My father in law has an old piece of paper. It contains his mother's hand-written recipe for boerewors. We've been meaning to have a go at it for the last 3 years, ever since Paul took a picture of the recipe while we were in Cape Town.
Over the bank holiday weekend, we seized the opportunity.
We've made sausages before, but not for a long time, so we were very careful to flush the mincer and sausage maker through with copious amounts of boiling water, to make sure it was spanking clean after 2 years packed away in the garage.
We stuck pretty closely to the recipe, because we wanted to see what the balance of flavours was - but with some minor variations.
1.2 kg (trimmed weight) fatty pork. We used a pork belly joint & removed the skin and rib bones before cutting the meat into small cubes
2.3 kg (trimmed weight) lean beef. We used 2 rolled briskets for the beef, and Paul spent a long time trimming off every scrap of sinew and silver-skin.
3 tbs sea salt
2 tbs white pepper corns
1 tbs black pepper corns. We wanted both the clean heat of the white pepper and the fragrance of the black pepper.
3 tsp ground nutmeg. I'm sure freshly grated would have been better but there is no way my fingernails would survive grating 3 tsp worth of nutmegs!
1 tsp ground mace. For one thing we're a bit addicted to mace at the moment, but we also thought that the slightly different nutmeggy flavour would round out the seasonings.
2 tsp ground cloves
4 tbs whole coriander seeds
150g stale bread, soaked in water & wrung out. We used a supermarket sourdough loaf, on the theory that most bread now can sit in the desert for a week and still not get stale.
75 - 100 ml white wine vinegar
Sausage casings. We used natural, salt-preserved sheep casings. In the past we've used hog casings, which are a wider gauge and easier to work with.
Roast the coriander seeds in a dry frying pan, shaking them around a bit, until they darken in colour and begin to crackle and smell really fragrant. Allow them to cool, then put them in a mortar and pestle with the salt, peppercorns, nutmeg, mace and cloves. Grind to a fine powder.
In a large mixing bowl (or, in fact, our largest saucepan, because we don't have a mixing bowl big enough) combine the beef & pork with the spices and moistened stale bread. Get in with your hands and make sure everything is distributed really well. We prefer to do a single pass through the mincer, mincing and stuffing at the same time to keep a coarser texture in the sausage, so this is the point where you are making sure your sausage will have the right amount of meat, bread, fat and seasonings the whole way through.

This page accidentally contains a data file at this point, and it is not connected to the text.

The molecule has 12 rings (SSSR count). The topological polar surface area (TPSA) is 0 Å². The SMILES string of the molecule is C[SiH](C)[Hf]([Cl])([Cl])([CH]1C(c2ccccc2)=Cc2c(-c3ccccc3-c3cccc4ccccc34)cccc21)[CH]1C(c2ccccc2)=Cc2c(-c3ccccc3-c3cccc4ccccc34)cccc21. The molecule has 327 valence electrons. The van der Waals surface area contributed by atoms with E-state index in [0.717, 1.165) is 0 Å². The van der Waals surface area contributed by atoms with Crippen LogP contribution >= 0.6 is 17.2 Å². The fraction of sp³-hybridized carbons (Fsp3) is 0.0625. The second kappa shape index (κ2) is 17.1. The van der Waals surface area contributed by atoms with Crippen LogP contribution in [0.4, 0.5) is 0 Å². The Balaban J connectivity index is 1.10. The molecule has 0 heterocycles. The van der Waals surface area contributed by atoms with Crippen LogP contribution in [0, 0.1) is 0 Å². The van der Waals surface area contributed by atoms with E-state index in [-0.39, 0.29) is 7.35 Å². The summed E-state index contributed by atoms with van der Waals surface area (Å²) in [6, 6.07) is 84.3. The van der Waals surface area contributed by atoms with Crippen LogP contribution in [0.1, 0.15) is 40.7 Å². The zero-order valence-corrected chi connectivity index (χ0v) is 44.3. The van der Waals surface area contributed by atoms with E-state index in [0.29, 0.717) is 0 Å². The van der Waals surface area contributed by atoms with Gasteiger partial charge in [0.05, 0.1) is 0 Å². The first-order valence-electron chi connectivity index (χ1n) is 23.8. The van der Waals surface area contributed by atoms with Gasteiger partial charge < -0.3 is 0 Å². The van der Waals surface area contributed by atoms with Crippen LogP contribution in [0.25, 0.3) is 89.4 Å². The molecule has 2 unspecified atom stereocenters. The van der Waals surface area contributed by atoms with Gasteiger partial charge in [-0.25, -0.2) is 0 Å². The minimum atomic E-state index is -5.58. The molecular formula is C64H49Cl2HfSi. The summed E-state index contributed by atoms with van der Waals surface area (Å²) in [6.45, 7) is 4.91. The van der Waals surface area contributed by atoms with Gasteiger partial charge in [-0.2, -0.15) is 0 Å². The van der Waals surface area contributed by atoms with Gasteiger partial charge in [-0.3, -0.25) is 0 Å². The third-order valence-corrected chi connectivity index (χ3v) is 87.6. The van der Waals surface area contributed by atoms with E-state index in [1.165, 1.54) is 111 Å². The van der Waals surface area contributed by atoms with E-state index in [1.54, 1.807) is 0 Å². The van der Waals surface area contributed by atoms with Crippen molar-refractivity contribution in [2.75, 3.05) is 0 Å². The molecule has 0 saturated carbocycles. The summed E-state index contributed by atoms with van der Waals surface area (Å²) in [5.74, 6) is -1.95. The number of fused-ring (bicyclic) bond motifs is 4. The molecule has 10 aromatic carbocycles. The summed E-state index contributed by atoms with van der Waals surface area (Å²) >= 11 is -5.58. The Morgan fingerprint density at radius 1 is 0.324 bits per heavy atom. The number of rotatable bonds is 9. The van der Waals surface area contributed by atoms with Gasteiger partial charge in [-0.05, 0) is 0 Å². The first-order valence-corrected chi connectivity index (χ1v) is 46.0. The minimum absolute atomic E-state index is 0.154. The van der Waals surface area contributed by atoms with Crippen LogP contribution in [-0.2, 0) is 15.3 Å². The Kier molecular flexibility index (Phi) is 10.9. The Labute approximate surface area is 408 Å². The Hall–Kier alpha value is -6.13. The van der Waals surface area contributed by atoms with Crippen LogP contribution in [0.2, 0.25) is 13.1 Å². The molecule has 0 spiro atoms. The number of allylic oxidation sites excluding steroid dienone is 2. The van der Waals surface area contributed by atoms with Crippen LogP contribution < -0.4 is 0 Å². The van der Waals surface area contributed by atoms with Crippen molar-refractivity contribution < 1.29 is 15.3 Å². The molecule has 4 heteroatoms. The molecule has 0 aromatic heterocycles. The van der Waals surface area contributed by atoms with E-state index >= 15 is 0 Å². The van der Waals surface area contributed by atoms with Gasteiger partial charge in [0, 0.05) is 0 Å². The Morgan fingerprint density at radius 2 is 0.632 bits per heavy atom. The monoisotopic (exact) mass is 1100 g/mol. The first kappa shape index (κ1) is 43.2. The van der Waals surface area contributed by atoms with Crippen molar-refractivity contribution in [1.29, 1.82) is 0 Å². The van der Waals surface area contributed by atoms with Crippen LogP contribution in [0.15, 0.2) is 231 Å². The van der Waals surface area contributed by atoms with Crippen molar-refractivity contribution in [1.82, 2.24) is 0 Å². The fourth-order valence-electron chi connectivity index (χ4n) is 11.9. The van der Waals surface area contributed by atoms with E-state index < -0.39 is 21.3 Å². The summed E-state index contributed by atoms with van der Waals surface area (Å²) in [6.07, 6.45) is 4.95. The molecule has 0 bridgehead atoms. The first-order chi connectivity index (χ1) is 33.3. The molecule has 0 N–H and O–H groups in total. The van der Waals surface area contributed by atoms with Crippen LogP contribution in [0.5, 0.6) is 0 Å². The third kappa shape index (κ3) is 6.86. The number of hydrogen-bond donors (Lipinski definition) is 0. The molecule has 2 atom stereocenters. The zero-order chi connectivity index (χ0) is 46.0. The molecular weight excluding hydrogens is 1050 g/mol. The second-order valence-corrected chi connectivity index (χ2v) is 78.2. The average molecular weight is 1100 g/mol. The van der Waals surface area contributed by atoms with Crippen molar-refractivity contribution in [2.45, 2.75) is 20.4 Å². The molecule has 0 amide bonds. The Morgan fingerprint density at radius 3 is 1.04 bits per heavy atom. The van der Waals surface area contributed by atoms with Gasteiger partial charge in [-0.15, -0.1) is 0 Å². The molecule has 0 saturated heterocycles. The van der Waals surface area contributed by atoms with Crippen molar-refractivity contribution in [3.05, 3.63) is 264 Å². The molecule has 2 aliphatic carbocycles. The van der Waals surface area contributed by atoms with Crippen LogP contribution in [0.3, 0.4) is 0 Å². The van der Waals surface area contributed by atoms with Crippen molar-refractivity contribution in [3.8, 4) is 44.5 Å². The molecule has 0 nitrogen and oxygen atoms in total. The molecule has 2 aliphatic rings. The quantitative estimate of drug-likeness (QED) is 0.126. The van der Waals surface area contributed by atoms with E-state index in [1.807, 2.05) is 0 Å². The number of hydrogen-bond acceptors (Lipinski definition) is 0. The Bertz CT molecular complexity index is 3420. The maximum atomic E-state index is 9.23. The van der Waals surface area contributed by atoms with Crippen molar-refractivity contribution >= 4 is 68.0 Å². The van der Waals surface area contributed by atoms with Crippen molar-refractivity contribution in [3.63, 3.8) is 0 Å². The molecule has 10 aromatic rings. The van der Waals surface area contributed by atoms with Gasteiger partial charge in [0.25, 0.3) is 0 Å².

Sprinkle some white wine vinegar over the meat and again use your hands to combine it. It shouldn't smell too strongly pickled, but there should be a definite tang to the aroma. If you are my husband and of strong constitution, at this stage you stick your finger into the raw meat and taste for seasoning. If you are more delicate (like me) mince a bit of the mixture, fry it and taste it.
Soak lengths of casing in cold water to get the salt off them and run the water through them to make sure they are intact. We find pieces about 75cm long work the best for us, but it isn't very precise. The casings get softer and easier to work with after they have soaked for a few minutes.
Ease a length of casing onto the stuffing attachment and try not to giggle.
I'm sure it is possible to do this by yourself, but we find it to be a 2-person job - 1 to feed the meat into the mincer and turn the handle, the other to regulate the flow of the meat into the casing and form the coils of sausage.
Boerewors isn't separated into links, you always see it as long coils.
Fry coils of sausage in a drop of oil or cook gently on the barbecue (or should I say braai) until they are golden and delicious.
That first night we went the whole ethnic hog and had our fried boerwors with mielie pap (that's polenta to most of us), although it isn't one of Paul's childhood memories.
The sausage texture was excellent, and the flavour was very good. A minor variation - I think next time we'll add maybe 1/2 tsp less of the ground cloves and the same amount more mace. But overall a very successful and very economical batch of sausages. The freezer is looking very well-stocked!